For us, the best thing about the Museum is not that it focuses on Daimler and Benz, but on the company in the community and history. There is as much social history and comment as there is about the development of the cars and the brand. This includes the use of their engines in aircraft (yay said Michael!!!!) and the changes made during the war years, about how the company supported the workers movements in the area and provided social benefits for their workers.

Marius who is ten was as enthralled as any of the adults and was a delight to have along. There are a whole heap more photos and when I get a chance, I will load them into a Picasa Album so you can see them all.

On our return to Weiler last night we joined Olga and Rudi (Steph's aunt & uncle) at Buergerstueble Restaurant which is next door to their place (how handy is that!!!). The hosting was superb and the food fabulous. We concentrated on ordering traditional Swaebian (Schwaebisch) food. Michael had rabbit (the other choice for him was offal ~ yuk) and I had sauerbraten (marinated beef with vinegar in a red wine gravy) and spaetzle ~ SO GOOOOD!!!! We finished with trio of dessert - nougat, panna cotta and marinated pineapple - yum yum yum. Girls, forget the diets! Then off to bed to sleep and dream it off.

Today we went into Schorndorf to spend some money on buying some more warm clothes - Michael got a really good jacket that you can take the inner jacket out. We got thermal underwear and fleece jumpers that are not bulky so we can walk around without feeling like the Michelin Man! Spend a total of 250 euro (about $500) but would have spent at least twice at home. Then off to the old town of Schorndorf. The market place is fascinating and lined by buildings constructed in the 1600s and 1700s. Michael did a Maria and went crazy taking heaps of photos. Again, we wil add some more to a Picasa Album sometime soon.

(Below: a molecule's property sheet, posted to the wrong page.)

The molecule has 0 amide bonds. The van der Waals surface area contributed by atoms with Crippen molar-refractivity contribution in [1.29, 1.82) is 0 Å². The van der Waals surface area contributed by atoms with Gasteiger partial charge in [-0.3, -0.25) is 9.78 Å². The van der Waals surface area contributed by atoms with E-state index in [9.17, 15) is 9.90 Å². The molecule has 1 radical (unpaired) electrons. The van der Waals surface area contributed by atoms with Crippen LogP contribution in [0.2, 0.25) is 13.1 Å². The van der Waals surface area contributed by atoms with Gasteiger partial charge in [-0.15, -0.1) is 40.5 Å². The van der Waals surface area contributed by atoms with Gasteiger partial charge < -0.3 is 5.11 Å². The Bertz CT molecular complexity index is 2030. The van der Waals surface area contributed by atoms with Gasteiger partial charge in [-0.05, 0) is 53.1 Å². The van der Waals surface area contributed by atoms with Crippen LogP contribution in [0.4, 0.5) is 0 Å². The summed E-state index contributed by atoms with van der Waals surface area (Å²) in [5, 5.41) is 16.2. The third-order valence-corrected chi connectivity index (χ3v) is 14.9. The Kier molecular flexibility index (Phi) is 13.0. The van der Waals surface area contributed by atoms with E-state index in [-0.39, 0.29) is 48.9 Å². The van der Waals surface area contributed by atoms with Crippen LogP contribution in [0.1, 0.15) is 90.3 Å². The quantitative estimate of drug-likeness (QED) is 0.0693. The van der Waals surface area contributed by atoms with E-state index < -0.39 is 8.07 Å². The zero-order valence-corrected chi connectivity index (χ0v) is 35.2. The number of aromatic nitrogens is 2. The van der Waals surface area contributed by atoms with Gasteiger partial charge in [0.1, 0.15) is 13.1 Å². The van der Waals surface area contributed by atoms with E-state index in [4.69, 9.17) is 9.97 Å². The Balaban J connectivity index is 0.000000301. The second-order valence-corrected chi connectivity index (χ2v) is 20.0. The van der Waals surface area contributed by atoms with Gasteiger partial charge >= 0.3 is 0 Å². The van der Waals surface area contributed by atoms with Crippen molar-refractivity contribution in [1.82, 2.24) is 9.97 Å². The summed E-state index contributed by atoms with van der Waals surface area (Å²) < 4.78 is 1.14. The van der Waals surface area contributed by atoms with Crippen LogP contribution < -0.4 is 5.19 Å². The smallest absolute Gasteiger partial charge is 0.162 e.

Saturday, December 27, 2008

Prosterchen, mich kriegt ihr nicht ins Klosterchen

Cheers, you won't get me in the convent! This was the saying that I was introduced to many years ago by these two crazy girls visiting from Germany when we took a camping trip to Innisfail with them and our kids.

Tonight we rekindled this friendship with Steph's mate Rikki who had visited us with her in 1997. She is 6 months pregnant with her first child and looks positively radiant. We caught up with her for coffee and tea after we went to the supermarket in Schorndorf (where incidently you can buy a 750ml bottle of Frangelico for 13.95 euro!).

We had a quiet day today, not waking until almost 10 am - OK OK, you don't get it - it was still D A R K. Then down to Steph's for the obligatory breakfast of fresh, warm pretzels and rolls with parma ham and cheese. Chatting with Steph and Felix and showing him some of the photos from home - hey Hels, the pics of the Koalas in your yard are a real hit here!

Cooked a sate stir-fry tonight using a whole heap of veges - sorely needed after days of rich succulent German foods. And then opened the Gin I had bought on the boat over from England.
Tomorrow we are off to the new Mercedes Benz Museum in Stuttgart and then to dinner with Steph's aunt and uncle at a local restaurant.